Adult Industry - Giving Consumers the Instant Gratification They Want

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The adult industry is charging boldly ahead and embracing new technology and giving consumers what they want, while Hollywood fat cats sit on their laurels and wring their hands. Vivid entertainment announced today it wil be giving customers the ability to download movies and burn them directly to DVD Porn Maker Allows Downloads for TV Viewing - Yahoo! News

Vivid Entertainment says it will sell its adult films through the online movie service CinemaNow, allowing buyers to burn DVDs that will play on any screen, not just a computer.

"Leave it to the porn industry once again to take the lead on this stuff," said Michael Greeson, founder of The Diffusion Group, a consumer electronics think tank in Plano, Texas.

"The rest of Hollywood stands back and watches and lets the pornography industry work out all the bugs," he said.

While adult movies clearly have some structural business advantages, there are a few other companies looking at new distribution, one of the most forward thinking being the Disney Company under Bob Iger with Simultaneous DVD and on-demand video releases.

The strategy worked well enough for a couple of decades, but as Hollywood is faced with declining theater attendance and DVD sales, it has been forced to cast about for ways to keep people paying to see its product. The Wall Street Journal is reporting (subscription only) that a handful of studios are near an agreement to pilot simultaneous DVD and video-on-releases. Disney, Warner Brothers, Universal Pictures, and Twentieth Century Fox are said to be closest to doing a test run during the first half of 2006.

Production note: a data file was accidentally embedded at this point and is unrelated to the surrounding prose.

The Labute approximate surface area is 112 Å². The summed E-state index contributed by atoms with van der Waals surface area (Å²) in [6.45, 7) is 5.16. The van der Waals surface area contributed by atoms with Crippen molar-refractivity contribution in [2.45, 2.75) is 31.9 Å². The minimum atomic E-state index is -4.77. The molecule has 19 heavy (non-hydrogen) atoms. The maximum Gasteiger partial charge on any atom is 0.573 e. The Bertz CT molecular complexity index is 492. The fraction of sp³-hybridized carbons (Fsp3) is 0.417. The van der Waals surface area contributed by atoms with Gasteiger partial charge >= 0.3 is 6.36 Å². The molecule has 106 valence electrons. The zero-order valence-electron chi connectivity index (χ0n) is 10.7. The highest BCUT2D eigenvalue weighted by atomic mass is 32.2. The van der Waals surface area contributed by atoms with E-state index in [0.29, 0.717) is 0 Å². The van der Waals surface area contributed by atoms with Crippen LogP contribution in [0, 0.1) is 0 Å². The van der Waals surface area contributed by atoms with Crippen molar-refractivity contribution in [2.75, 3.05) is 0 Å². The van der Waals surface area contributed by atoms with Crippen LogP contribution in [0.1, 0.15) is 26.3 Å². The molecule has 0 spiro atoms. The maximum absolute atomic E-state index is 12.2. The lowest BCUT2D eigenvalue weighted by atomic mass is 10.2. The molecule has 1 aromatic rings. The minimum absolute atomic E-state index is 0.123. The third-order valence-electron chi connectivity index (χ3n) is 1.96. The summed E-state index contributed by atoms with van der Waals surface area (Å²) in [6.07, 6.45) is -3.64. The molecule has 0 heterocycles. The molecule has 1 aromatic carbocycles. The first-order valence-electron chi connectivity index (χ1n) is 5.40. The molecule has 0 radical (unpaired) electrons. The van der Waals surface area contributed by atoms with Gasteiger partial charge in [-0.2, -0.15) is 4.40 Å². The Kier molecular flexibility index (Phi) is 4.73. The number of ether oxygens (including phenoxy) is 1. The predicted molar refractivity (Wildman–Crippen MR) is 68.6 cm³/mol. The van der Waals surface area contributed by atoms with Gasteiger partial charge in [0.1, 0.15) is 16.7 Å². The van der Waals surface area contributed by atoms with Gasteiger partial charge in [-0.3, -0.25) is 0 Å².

Disney in particular has been a proponent of altering the release schedule. In August 2005, Disney CEO Robert Iger raised a lot of eyebrows when he said that time between cinema and DVD release needs to "compress." In 2003, it launched Moviebeam, a on-demand video service that required a dedicated set-top box, in a handful of test markets. Although Moviebeam is currently off the airwaves, Disney plans to reintroduce it at some point in the future.

Under one plan (DVDs on Demand) floated by Comcast, subscribers would be able to order get on-demand movie access by ordering a DVD through the cable provider. That's hardly revolutionary, as it would still require a DVD purchase to get the on-demand content.

If there's a lesson to learn from social web tools like YouTube and Google video it's that consumers want the freedom of instant on demand entertainment, and devices like the IPod show they want it as portable ,moveable and transferable as possible.

Comments

I've noticed I'm slowly

I've noticed I'm slowly accumulating "Podcasts" in my Maxthon feed-reader (Note to Strikepoint: You should get more of your shows on your blog 'cos then they can be streamed straight from the side-bar) and as most listeners of WebmasterRadio (for instance) will no doubt testify, they're just easier than reading the written word... indeed, a welcome break!

I can only see the demand and supply for such-kind of recorded info-media increasing exponentially in the next few years particularly with storage and bandwidth becomming less of an issue.

This diversion of format is surely going to present some challenges to the SEO industry as well as the SE's.

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